We had found a nice hotel in a 17th Century building on the Grand Canal, really convenient next to a vaporetto stop and one of the few bridges across the canal, walking distance to the museums on both San Marco and Dorsoduro, and close to a range of great restaurants and bars. Except that on occasion high water, a combination of spring tide and wind directed onshore, puts large parts of Venice under water, and then ‘close to the Grand Canal’ is most vulnerable! Hmmm. No boots in the luggage of course, but Venice wouldn’t be Venice if those would not be instantly available on the streets as soon as the threat occurs. On our first day we had already experienced the high water close to San Marco – indeed the lowest point of the city – and noticed the raised walk ways that were being put down in the most flood-prone areas. Many shop doors were being barricaded against invading water, and lots of Venetians appeared on the streets with boots, well prepared. But this was also going to be the first time that the flood barriers that close of the Venice lagoon were going to be used, the barriers that had been begun 17 years ago, and had been completed only recently – four or five times over budget. Obviously, Venetians had little faith in them, they have lived here too long already, but lo and behold, against expectations the barriers worked! And for the first time Venice didn’t submerge during spring tide! And we didn’t need boots. A historical day! (For Venice, not for us wearing no boots.)

the Palazzo Ducale and the tower at the San Marco square, from the water

also high water for the gondolas at the end of the smaller part of the square

no work for the gondoliers

neither for this one (admittedly, at 80 Euros per half hour, not something your average tourist woudl easily do)

a sign perhaps, the gondolier’s hats pinned against the wall in a kind of flee market stall

away from the tourists streets, normal people keep their plants

one of our favorite squares was the Campo Santa Margherita, for a drink in the afternoon

here you find the local vegetable store, one of the few non-touristic shops

with, let’s face it, an excellent selection

In the four days we spend in Venice, we stroll the streets, from the little alleys and the campos – the squares – in front of obscure churches, and over the little bridges across the little canals. We skip the gondola, but we do travel up and down the Grand Canal; we take a boat to the outlier island Murano. We admire the incredible private modern art collection of Peggy Guggenheim, as well as the rich paintings of the Venetian school from 13th to 17th Century, in the Galleria dell’ Academia. And we manage to find some really local restaurants among the thousands of tourist traps. Home-made raviolis with scallops, and another one with truffles. Best pizza of my life in a small place near Sant’ Elena, and best sabayon; best sandwiches in what became our daily breakfast cafe. Coffee – espresso, not even the almost solid ristretto – comes in quantities you could conceivably sniff up like a line of coke.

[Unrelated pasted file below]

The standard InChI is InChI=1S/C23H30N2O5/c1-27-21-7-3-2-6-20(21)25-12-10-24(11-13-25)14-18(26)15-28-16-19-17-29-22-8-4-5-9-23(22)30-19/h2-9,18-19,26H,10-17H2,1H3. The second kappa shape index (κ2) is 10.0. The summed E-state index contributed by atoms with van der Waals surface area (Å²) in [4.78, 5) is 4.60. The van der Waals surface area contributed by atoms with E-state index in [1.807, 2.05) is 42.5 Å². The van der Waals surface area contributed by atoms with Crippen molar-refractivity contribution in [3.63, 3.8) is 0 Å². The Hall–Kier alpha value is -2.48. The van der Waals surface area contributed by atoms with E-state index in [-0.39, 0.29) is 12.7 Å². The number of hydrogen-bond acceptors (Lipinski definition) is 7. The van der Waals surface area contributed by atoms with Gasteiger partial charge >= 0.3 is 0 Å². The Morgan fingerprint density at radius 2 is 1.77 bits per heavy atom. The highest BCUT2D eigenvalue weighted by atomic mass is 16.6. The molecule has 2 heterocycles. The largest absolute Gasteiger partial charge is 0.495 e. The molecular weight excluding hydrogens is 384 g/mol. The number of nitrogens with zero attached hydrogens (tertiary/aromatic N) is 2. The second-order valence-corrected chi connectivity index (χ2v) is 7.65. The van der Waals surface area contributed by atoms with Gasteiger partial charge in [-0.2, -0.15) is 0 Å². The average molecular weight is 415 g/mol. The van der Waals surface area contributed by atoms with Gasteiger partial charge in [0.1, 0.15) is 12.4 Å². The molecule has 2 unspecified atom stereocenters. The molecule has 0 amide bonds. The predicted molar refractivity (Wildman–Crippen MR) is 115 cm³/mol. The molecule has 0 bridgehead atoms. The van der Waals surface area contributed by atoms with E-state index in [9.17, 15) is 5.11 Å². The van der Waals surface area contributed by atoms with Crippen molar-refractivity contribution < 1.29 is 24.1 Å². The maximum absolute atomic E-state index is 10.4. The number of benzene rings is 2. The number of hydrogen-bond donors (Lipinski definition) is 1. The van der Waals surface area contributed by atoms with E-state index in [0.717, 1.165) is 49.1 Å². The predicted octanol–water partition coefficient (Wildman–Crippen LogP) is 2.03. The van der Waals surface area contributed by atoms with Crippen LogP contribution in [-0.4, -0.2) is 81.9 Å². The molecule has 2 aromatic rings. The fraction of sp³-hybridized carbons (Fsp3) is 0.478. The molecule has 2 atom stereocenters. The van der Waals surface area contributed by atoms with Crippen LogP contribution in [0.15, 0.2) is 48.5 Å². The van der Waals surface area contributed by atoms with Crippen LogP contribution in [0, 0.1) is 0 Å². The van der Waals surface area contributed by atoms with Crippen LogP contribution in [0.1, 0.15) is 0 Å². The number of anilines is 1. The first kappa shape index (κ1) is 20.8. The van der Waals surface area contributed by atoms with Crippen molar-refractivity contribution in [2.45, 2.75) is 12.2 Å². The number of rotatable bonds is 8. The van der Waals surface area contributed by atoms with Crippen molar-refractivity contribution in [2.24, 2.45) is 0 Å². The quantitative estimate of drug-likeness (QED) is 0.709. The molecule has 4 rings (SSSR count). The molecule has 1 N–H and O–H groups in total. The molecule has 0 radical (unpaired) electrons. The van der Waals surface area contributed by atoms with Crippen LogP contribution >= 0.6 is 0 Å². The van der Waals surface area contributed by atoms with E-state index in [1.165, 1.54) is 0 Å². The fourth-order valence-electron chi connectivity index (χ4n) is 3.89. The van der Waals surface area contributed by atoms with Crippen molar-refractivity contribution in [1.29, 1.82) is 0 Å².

Great place, Venice. Definitely not over-rated.

another favourite square of ours, the Campo Giacomo dell’Orio

this is – or was – the Jewish ghetto, already 400 years ago

with taller buildings, smaller apartments, and just about enough room for the laundry

laundry, in any case, being a thing in Venice – matching the colour of the houses, even

and just another neighbourhood photo

we have seen many churches from the inside, this was one of the most remarkable sculptures in one of them

and the sunlight on the wooden choir, always a thankful subject matter

couldn’t resist this one: plastic boots are for sale everywhere as soon as the flood threatens

and the view from our hotel room, at the end of the day – isn’t it lovely, Venice?